"Krishna", "Krishna", "Hare", "Hare", ":-O"

alert( unique(values) ); // Hare, Krishna, :-O

P.S. Here strings are used, but can be values of any type.

P.P.S. Use Set to store unique values.

Open a sandbox with tests.

function unique(arr) {
  return Array.from(new Set(arr));

Open the solution with tests in a sandbox.

importance: 4

Anagrams are words that have the same number of same letters, but in different order.

For instance:

nap - pan
ear - are - era
cheaters - hectares - teachers

Write a function aclean(arr) that returns an array cleaned from anagrams.

For instance:

let arr = ["nap", "teachers", "cheaters", "PAN", "ear", "era", "hectares"];

alert( aclean(arr) ); // "nap,teachers,ear" or "PAN,cheaters,era"

From every anagram group should remain only one word, no matter which one.

Open a sandbox with tests.

To find all anagrams, let’s split every word to letters and sort them. When letter-sorted, all anagrams are same.

For instance:

nap, pan -> anp
ear, era, are -> aer
cheaters, hectares, teachers -> aceehrst

We’ll use the letter-sorted variants as map keys to store only one value per each key:

function aclean(arr) {
  let map = new Map();

  for (let word of arr) {
    // split the word by letters, sort them and join back
    let sorted = word.toLowerCase().split('').sort().join(''); // (*)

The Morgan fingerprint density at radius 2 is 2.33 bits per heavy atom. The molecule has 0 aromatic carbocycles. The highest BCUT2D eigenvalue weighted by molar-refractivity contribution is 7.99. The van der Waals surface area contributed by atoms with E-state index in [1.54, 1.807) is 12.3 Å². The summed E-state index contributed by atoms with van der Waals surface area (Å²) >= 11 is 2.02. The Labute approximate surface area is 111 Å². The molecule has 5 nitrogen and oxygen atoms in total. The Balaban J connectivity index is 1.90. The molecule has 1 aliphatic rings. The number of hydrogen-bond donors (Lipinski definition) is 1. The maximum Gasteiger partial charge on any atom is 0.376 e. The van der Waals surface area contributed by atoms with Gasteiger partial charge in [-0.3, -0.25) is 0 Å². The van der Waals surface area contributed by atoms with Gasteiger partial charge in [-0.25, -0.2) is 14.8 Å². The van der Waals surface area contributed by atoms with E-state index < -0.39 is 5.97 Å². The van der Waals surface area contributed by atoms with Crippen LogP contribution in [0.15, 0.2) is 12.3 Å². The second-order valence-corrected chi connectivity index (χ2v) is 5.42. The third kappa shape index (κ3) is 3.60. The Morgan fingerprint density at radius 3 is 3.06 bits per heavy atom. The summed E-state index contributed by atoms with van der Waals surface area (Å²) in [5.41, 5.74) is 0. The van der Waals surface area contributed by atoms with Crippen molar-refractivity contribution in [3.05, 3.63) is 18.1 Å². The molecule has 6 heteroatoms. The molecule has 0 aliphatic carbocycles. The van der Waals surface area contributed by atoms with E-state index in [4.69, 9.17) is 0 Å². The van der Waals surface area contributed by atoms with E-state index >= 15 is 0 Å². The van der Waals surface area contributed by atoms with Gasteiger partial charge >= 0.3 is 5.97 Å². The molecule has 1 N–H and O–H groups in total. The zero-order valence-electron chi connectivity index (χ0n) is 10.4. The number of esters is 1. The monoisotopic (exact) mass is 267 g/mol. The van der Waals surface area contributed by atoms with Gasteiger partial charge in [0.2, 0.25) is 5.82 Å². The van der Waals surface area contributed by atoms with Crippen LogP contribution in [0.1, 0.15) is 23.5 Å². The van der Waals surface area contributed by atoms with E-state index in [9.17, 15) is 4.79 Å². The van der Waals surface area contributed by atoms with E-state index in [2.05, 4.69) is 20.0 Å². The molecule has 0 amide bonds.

map.set(sorted, word);

  return Array.from(map.values());

let arr = ["nap", "teachers", "cheaters", "PAN", "ear", "era", "hectares"];

alert( aclean(arr) );

Letter-sorting is done by the chain of calls in the line (*).

For convenience let’s split it into multiple lines:

let sorted = word // PAN
  .toLowerCase() // pan
  .split('') // ['p','a','n']
  .sort() // ['a','n','p']
  .join(''); // anp

Two different words 'PAN' and 'nap' receive the same letter-sorted form 'anp'.

The next line put the word into the map:

map.set(sorted, word);

If we ever meet a word the same letter-sorted form again, then it would overwrite the previous value with the same key in the map. So we’ll always have at maximum one word per letter-form.

At the end Array.from(map.values()) takes an iterable over map values (we don’t need keys in the result) and returns an array of them.

Here we could also use a plain object instead of the Map, because keys are strings.

That’s how the solution can look:

function aclean(arr) {
  let obj = {};

  for (let i = 0; i < arr.length; i++) {
    let sorted = arr[i].toLowerCase().split("").sort().join("");
    obj[sorted] = arr[i];

  return Object.values(obj);

let arr = ["nap", "teachers", "cheaters", "PAN", "ear", "era", "hectares"];

alert( aclean(arr) );

Open the solution with tests in a sandbox.

importance: 5

We’d like to get an array of map.keys() in a variable and then apply array-specific methods to it, e.g. .push.

But that doesn’t work:

let map = new Map();

map.set("name", "John");

let keys = map.keys();

// Error: keys.push is not a function

Why? How can we fix the code to make keys.push work?

That’s because map.keys() returns an iterable, but not an array.

We can convert it into an array using Array.from:

let map = new Map();

map.set("name", "John");

let keys = Array.from(map.keys());


alert(keys); // name, more
Tutorial map